Packer said that within months Hastings' advances became more overt. During a July 2008 business trip to Kazakhstan, Packer said, she was instructed to report to a hotel hospitality suite shortly after she landed at 4am Hastings was waiting for her, she said.

"I went up there, and the first thing he did was grab me and press himself up against me. Then he pressed his face against mine," Packer said in an interview. "I reminded him that this was inappropriate. It was the first time I told him explicitly."

Her lawsuit claims that the harassment continued over two years and that she reported numerous incidents to Hastings' chief of staff, Fred Turner, asking him to intervene.

In her lawsuit, she said Turner spoke to Hastings but the harassment continued. When she continued to complain, she said Turner retaliated against her by marginalising her at work, including limiting travel and reassigning much of her work. Turner did not respond to requests for comment, but he previously denied to congressional investigators that he retaliated or that he received early reports of Packer's complaints, according to a House Ethics Committee report.

In February 2010, Packer said she sought help from the office of Congressman Christopher Smith, (R), who served with Hastings on the commission, and was referred to the Office of Compliance. The office was established by the Congressional Accountability Act as a place for legislative branch employees to file workplace claims, including sexual harassment allegations.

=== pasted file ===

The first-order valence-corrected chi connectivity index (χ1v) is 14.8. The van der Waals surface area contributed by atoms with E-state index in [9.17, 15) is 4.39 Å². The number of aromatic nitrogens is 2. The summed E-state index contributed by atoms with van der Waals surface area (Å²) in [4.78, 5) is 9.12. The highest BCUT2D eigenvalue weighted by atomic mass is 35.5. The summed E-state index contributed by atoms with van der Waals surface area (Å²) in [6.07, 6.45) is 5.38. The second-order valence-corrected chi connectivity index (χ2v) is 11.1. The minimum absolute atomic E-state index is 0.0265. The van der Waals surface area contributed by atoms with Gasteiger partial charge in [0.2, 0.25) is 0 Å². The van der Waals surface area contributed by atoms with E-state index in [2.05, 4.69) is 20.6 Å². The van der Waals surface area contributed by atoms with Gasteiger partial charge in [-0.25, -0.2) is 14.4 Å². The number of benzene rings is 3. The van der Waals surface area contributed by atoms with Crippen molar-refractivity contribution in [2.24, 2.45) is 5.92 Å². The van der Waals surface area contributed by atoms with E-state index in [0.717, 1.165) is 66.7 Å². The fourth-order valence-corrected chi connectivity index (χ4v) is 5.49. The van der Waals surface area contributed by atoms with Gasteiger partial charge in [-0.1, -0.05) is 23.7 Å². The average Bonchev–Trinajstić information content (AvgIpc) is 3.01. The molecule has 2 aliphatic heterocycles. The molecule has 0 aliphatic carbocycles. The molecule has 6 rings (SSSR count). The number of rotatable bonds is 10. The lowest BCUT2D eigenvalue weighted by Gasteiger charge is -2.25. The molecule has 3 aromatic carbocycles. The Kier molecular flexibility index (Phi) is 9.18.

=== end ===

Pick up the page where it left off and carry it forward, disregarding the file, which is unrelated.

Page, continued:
I'm still answering questions. Here is the conundrum: I have to live with these accusations whether they are true or not

Packer filed a formal complaint against Hastings on August 9, 2010.

Ultimately, the Senate Employment Counsel handled the out-of-court settlement with the commission in May 2014. The congressional Office of Compliance signed off on the payment.

Six months later, the House Ethics Committee closed its investigation, clearing Hastings of wrongdoing but admonishing him for "certain conduct that is less than professional". It cited comments at a bar and about insomnia and sex.

Now, nearly 10 years since the alleged harassment began, both Packer and Hastings said the process was life-altering.

"I'm still answering questions," Hastings said. "Here is the conundrum: I have to live with these accusations whether they are true or not."

Packer is still seeking work, living with her sister in her rented duplex, about 65km from Hastings' Florida district offices.

"I lost my career," Packer said. "I lost one-third of my pension. Lost my security clearance. And I lost many of my friends."